The month of June began as the “Run for the Fallen,” a marathon honoring members of the military who were killed in action, came through Blackwell en route to Arlington Cemetery in Virginia. The Iron Horse Restaurant also opened in June, closing just months later. John Gerian was honored for his 13 years of service as Blackwell's animal control officer, and RCB Bank held a customer appreciation event. The First United Methodist Church held a free eye examination clinic. June drew to a close with EDF Renewable Energy making a $5,000 donation to Blackwell Middle School's cheerleaders, allowing them to purchase new uniforms. The June 26 election was held. Richard Jernigan retired from his 45-year career with the city of Blackwell.

July was kick-started by the annual Fourth of July parade on Main Street. Blackwell High School student Britany Harth competed in the NRA Youth Adventure Camp's shooting competition. Near the middle of the month, the murder of Deepkuner Bhakta, 25, at the Best Way Inn in Blackwell rocked the community. The incident received the attention of local law enforcement agencies, the Oklahoma State Bureau of Investigation, and state news channels. Near the end of the month, local law enforcement agencies met at Blackwell High School and held various training exercises. And, following weeks of controversy, the Blackwell City Council reached an agreement with the Blackwell Fraternal Order of Police to maintain a minimum of 15 officers on the police force after positions within the police department were on the chopping block during a summer characterized by the city’s budget shortfalls.

In August, the First United Methodist Church donated seven “Cool Cop” air-hoses to the police department. The hoses are designed to cool the body armor worn by officers during hot summer months. The United Way’s annual “Stuff the Bus” drive was held. August ended with the United Way’s fundraising kick-off breakfast as Blackwell students returned to school from summer break.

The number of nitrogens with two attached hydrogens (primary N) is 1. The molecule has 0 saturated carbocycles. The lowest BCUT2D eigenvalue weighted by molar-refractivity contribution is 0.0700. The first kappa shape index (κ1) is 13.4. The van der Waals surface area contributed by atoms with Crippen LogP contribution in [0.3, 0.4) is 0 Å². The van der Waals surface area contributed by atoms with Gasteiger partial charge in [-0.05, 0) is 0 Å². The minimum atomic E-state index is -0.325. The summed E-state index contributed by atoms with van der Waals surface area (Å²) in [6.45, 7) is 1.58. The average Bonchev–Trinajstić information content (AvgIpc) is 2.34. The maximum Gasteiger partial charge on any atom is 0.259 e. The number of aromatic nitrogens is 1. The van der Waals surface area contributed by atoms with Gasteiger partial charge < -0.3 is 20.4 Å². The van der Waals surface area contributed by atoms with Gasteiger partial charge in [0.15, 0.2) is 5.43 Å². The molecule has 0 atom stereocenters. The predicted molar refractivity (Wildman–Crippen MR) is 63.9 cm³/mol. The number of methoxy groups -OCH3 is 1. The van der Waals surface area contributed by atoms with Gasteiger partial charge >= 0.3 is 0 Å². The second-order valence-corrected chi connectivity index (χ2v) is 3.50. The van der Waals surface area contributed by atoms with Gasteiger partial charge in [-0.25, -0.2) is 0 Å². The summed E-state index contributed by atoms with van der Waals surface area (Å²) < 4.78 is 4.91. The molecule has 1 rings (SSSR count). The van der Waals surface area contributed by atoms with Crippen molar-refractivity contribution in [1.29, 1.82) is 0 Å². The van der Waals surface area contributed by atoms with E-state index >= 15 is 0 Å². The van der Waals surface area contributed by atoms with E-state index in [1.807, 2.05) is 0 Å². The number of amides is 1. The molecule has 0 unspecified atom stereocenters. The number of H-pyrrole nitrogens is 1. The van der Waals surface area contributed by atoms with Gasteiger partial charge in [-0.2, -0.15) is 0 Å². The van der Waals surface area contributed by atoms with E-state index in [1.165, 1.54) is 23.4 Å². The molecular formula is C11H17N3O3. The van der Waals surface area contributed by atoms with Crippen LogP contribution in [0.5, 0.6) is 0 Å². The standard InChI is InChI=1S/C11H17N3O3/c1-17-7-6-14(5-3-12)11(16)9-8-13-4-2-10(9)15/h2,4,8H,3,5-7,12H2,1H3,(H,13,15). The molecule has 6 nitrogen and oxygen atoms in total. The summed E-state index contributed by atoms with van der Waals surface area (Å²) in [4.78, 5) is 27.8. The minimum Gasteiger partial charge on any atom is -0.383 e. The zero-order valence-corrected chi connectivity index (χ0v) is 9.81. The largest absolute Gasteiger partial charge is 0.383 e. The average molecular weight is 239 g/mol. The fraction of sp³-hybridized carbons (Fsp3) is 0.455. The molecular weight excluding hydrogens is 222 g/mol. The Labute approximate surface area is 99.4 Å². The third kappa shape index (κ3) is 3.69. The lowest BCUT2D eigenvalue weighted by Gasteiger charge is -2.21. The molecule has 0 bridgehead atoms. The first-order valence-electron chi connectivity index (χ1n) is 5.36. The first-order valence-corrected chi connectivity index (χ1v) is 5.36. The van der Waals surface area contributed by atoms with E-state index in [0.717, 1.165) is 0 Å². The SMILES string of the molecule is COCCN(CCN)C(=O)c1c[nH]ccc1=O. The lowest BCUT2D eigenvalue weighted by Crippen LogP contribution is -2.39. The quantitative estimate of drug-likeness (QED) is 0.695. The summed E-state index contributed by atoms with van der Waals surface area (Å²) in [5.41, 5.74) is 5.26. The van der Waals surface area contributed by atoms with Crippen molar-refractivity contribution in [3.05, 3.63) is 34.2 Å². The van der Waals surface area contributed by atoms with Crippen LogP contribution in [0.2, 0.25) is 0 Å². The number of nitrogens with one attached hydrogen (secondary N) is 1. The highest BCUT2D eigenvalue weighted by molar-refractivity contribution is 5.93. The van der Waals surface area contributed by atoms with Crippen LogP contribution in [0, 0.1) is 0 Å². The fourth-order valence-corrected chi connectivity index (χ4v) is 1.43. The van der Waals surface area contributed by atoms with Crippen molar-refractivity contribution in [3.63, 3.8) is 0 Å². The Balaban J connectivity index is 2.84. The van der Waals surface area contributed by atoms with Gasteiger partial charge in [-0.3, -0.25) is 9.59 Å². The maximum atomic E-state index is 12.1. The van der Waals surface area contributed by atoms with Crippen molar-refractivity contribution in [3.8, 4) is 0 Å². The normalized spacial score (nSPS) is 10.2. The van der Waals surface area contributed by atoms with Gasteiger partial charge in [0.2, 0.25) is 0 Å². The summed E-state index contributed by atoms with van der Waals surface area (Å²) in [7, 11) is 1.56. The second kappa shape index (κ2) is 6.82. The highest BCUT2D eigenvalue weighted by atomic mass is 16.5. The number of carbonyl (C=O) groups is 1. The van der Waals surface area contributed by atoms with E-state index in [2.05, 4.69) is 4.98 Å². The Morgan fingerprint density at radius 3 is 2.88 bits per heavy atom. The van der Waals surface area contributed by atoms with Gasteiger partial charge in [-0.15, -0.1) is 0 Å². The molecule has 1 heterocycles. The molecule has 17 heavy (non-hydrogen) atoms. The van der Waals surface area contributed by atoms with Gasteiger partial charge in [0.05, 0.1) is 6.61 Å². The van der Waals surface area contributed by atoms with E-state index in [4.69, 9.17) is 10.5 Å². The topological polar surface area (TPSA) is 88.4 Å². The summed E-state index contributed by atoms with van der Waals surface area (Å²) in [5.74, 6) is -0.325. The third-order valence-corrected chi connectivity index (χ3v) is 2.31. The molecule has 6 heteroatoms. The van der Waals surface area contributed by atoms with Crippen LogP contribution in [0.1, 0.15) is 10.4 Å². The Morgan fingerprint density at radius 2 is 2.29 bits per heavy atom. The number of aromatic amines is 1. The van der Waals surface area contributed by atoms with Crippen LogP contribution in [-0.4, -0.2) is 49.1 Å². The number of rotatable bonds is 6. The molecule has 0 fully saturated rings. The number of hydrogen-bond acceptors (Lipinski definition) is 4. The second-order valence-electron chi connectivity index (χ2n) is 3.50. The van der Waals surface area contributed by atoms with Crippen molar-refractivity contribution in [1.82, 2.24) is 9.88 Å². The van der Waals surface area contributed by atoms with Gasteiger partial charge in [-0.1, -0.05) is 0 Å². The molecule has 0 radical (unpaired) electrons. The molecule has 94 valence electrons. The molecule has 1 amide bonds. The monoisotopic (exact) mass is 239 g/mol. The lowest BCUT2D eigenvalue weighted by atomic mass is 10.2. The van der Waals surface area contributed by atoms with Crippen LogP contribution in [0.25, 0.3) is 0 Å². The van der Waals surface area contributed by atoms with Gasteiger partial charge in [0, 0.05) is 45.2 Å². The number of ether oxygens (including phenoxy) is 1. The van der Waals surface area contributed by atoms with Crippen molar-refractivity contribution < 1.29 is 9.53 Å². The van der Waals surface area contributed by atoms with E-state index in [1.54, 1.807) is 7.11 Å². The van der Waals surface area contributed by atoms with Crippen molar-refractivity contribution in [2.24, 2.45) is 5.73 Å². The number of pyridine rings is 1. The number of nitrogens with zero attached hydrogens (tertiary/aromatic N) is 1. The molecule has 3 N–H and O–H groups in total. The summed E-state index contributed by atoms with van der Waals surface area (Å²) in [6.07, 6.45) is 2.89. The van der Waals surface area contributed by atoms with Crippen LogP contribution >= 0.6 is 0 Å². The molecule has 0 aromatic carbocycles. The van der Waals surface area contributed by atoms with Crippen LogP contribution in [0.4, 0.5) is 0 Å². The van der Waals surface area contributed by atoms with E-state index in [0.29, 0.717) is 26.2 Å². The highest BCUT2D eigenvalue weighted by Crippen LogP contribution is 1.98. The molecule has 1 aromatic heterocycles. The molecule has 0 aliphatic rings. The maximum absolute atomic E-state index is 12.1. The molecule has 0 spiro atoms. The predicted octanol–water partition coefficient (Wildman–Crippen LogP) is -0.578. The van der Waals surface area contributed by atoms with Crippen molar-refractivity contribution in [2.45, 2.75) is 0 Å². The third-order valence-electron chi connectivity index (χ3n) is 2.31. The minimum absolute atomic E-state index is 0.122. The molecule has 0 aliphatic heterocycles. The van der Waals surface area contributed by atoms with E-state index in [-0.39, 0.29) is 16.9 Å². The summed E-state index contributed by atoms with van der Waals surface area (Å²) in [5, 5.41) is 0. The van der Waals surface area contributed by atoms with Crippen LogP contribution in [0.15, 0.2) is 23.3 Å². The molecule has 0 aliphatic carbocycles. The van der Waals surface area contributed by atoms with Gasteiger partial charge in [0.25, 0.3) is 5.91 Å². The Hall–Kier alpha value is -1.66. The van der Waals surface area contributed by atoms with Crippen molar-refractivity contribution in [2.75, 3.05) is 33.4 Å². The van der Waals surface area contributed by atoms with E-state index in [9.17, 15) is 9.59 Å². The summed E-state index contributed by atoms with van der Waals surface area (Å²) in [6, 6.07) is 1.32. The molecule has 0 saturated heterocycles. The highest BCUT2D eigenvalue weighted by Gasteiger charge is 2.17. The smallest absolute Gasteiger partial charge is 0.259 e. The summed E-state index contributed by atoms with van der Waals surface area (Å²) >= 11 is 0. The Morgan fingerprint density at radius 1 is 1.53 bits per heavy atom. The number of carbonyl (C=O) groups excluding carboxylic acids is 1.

In September, Blackwell teachers launched a new fundraising campaign to buy books for students, and the Top of Oklahoma Museum celebrated the 125th Anniversary of the opening of the Cherokee Strip. A new apartment complex opened up for business. Back at BHS, Blake Bergman was named Maroon Spirit, and Maggie Brown was named Miss BHS. The school’s annual Homecoming ceremonies were held following the 101st annual Kay County Free Fair.

In October, the Kay County Farm Bureau Banquet held its annual banquet as torrential rains came through Blackwell, causing widespread flooding. Local veteran Felicia Ingram was named the parade marshal for the Veteran's Day Parade. Local police and fire departments held a training exercise in conjunction with the Blackwell Regional Hospital. The Blackwell Northern Gateway Railroad also announced that it had started shipping products for two local companies.

November began with Ryan Taylor opening a new insurance agency through Farmer's Insurance, while the City Council approved plans allowing a hemp nursery to set up shop in town. Early November also saw the first snow of the season. Luis Octavio Frias was added to the U.S. Marshal Service's 15 Most Wanted criminals list for his suspected involvement in the murder of former Blackwell police officer Janett Reyna. In mid-November, Blackwell City Manager Thomas “Chip” Outhier retired unexpectedly and left Blackwell within the span of a few days. The City Council has yet to hire a permanent replacement. November ended with city workers hanging up Christmas wreaths and décor on Main Street. Also, the Associated Charities held a coat-drive in an effort to give warm clothing to those in need. Wrapping up November, the Rock Falls Wind Farm announced it would pay the property taxes it owed to local school districts following a months-long debate over whether it legally had to do so. The Blackwell Economic Development Authority was involved with the wind farm, which was situated in the school districts of Deer Creek-Lamont and Newkirk.

In December, Casey's General Store opened in Blackwell, and the annual “Night of Lights” Christmas parade was held. The Blackwell Board of Education voted to ban medical marijuana on school grounds, and Prairie Smoke BBQ came under new ownership. The month came to a close with the news that the Blackwell Regional Hospital would be pursuing remodeling plans.